Specifically, the reaction is carried out as follows: Commercially pure monomeric vinylpyrrolidone is placed in water. In order that the reaction may take place in contact with one of the metal surfaces defined above, it may be carried out in an iron vessel. Alternatively, packing or the aforementioned turnings or strips of sheeting of one of the said metals may be added to the monomer solution. The said acid amide compound is then added in the proportions specified. By adding traces of peroxides or other free radical activators as described above, it is possible to effect a considerable reduction of the induction time, which has a duration of several hours when not reduced in this manner. During the induction time, the formation of white insoluble polymer seeds is seen to take place on the surface of the metal or alloy, which polymer seeds rapidly grow accompanied by a rise in temperature to the boiling point and an increase in volume until the entire reaction mixture has reacted. While the reaction takes place and is not yet complete, polymer may 'be removed from the reaction mixture and immediately used as seed for further polymerization batches. Such active seed continues to grow in the aforementioned monomer solution in the absence of metals and without the addition of a free radical activator.
The advantages of the process of the invention 'over the processes described in US. Pats. 2,938,017; 3,277,066 and 3,306,886 reside in the careful treatment of the product achieved thereby and in the fact that the addition of strong alkalis and the use of temperatures above 110 C. are avoided, resulting in the production of very pure and completely white polymers.
Unlike the processes described in said U.S. patents, the process of the invention may be carried out at atmospheric pressure, thus obviating the necessity for pressure vessels. Moreover, the polymerization is nearly quantitative.
The polymers produced by the process of the invention are virtually insoluble in water, acids, bases and the usual organic solvents. They are only sparingly swellable in water. Their swelling factor is from 3.5 to 5. They are distinctly superior in purity and swelling factor to the copolymers of N-vinylpyrrolidone with difunctional acrylic and vinyl compounds as prepared by conventional processes.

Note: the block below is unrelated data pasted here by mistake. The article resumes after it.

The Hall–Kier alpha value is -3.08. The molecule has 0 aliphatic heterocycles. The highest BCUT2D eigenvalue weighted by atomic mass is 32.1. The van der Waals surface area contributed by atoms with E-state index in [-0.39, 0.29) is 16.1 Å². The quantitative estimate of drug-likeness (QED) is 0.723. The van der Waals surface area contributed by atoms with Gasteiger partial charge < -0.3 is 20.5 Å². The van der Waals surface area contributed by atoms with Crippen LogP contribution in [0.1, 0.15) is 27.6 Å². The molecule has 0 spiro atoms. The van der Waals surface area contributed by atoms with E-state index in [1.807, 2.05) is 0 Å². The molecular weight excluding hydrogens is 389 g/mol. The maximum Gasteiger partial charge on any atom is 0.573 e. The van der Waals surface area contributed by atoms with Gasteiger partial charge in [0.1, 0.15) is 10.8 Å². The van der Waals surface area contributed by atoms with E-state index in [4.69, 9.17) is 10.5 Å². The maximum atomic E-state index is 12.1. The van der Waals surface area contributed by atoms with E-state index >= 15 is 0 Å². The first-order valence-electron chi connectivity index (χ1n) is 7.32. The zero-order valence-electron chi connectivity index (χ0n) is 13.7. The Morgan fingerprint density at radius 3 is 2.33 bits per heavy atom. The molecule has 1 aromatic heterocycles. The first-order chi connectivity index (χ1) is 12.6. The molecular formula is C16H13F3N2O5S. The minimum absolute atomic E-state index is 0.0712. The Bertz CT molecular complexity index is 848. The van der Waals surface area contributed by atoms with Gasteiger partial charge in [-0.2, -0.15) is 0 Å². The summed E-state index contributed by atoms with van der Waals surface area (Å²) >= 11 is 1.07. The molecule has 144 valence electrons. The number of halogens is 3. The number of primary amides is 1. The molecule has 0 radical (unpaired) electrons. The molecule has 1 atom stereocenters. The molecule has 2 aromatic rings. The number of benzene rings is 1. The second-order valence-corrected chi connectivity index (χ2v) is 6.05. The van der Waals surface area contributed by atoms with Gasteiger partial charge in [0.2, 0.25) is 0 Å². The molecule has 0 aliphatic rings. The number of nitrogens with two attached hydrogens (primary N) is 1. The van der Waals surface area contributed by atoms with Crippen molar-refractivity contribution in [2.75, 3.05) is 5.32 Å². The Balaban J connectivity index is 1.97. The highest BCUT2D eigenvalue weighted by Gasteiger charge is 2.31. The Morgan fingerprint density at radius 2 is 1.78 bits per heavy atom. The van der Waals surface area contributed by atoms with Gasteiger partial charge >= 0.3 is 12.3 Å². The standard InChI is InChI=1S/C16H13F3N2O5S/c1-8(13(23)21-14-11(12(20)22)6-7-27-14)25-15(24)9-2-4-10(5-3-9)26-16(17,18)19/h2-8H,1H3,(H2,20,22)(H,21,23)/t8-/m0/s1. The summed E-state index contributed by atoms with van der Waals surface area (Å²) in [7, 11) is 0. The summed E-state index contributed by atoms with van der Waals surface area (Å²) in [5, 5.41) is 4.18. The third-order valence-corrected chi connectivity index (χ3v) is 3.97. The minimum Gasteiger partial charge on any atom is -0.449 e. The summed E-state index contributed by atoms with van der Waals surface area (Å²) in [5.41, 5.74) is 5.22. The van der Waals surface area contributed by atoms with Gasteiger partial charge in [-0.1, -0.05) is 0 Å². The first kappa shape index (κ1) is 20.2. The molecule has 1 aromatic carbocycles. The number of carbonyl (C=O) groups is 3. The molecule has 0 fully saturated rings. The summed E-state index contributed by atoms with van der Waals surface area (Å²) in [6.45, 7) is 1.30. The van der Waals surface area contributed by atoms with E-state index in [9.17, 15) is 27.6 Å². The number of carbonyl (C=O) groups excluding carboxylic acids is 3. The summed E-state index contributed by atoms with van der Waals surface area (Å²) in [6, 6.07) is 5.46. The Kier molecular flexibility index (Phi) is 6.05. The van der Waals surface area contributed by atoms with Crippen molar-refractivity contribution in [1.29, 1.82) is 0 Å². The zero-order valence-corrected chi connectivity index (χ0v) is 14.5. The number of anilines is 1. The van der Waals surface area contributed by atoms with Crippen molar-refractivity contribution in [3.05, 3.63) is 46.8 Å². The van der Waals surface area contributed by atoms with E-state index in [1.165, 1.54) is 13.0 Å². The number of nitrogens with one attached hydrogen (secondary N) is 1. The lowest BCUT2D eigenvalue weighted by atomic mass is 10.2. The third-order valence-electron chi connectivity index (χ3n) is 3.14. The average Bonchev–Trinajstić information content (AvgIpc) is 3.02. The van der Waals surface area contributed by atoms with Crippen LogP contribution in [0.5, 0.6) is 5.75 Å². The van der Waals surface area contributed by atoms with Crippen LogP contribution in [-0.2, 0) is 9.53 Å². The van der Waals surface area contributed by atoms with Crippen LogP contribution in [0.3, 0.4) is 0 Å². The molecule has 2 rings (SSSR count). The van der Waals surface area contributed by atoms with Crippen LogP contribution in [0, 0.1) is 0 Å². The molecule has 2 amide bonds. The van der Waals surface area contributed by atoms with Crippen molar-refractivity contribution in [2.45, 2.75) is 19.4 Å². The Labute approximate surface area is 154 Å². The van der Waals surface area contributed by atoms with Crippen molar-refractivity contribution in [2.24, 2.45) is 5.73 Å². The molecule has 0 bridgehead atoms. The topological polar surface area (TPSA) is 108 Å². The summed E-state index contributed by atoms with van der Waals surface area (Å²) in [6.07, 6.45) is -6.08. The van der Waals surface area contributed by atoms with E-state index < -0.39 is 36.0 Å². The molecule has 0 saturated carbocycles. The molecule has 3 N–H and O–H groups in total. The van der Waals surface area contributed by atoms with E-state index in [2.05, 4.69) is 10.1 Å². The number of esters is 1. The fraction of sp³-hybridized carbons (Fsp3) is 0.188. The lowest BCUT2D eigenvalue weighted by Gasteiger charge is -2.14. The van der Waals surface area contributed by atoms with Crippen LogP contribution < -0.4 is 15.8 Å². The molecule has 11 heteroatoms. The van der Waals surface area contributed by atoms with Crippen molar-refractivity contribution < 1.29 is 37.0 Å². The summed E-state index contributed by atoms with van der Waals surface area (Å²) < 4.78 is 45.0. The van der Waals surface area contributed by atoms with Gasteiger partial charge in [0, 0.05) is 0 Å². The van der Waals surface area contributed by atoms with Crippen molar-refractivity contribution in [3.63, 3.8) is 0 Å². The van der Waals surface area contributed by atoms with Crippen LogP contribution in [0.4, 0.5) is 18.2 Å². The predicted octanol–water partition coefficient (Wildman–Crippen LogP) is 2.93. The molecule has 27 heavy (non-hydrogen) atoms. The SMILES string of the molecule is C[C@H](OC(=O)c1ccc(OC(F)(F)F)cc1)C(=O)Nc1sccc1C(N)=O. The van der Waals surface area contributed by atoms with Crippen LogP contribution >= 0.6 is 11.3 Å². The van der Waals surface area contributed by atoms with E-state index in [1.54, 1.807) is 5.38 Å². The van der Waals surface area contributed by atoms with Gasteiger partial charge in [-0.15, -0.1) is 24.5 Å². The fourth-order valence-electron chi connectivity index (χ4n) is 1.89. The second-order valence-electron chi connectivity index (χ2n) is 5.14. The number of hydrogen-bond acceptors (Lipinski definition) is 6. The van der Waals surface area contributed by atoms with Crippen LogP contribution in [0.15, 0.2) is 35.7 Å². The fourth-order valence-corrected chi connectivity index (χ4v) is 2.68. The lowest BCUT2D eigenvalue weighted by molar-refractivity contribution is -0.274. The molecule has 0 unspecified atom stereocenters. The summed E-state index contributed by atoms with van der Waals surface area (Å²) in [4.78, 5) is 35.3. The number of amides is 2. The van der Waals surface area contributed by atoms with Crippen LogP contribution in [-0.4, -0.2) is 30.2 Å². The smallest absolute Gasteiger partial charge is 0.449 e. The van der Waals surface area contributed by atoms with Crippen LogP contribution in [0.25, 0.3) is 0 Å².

Insoluble and only slightly swellable polymers of N- vinylpyrrolidone-2 are valuable adsorbents for many purposes, especially for clarifying vegetable drinks such as beer, wine and fruit juices.
In the following examples the parts are by weight unless otherwise stated. The parts by Weight relate to the parts by volume as do kilograms to liters.
EXAMPLE 1 In a vessel having a capacity of 500 parts by volume and equipped with thermometer and reflux condenser, there is placed a mixture of 100 parts of N-vinylpyrroliclone, 100 parts of distilled water and 1 part of N,N'- divinylimidazolidone-2 and one bare-metal iron packing element (Pall ring 15 x 15 mm.) and about 0.005% of dibenzoyl peroxide (based on N-vinylpyrrolidone) are added and the mixture is heated to 35 C. After approximately 90 minutes small white polymer seeds are seen on the surface of the packing element and these seeds grow visibly and the growing mass soon projects above the level of the liquid and finally fills the entire volume of the vessel. During polymerization, the reaction mass heats up to its boiling point of 102 C. Vaporized water is condensed in the reflux condenser and flows back into the vessel.
The period between the appearance of the first polymer seed and the point at which the entire volume of the vessel is full of white, crumbly polymer mass after consumption of all of the liquid phase is about 15 minutes. Boiling slows down soon afterward and eventually stops altogether.
The product of the reaction is removed from the vessel, washed 3 times with distilled water to remove soluble portions and then dried in a vacuum oven at C. There are obtained parts of a pure white, granular to crumbly polymer which is sparingly swellable in water but completely insoluble in the usual organic solvents such as hydrocarbons, alcohols, ethers, ketones, organic halogen compounds and organic nitrogen compounds. It is non-fusible and decomposes above 300 C.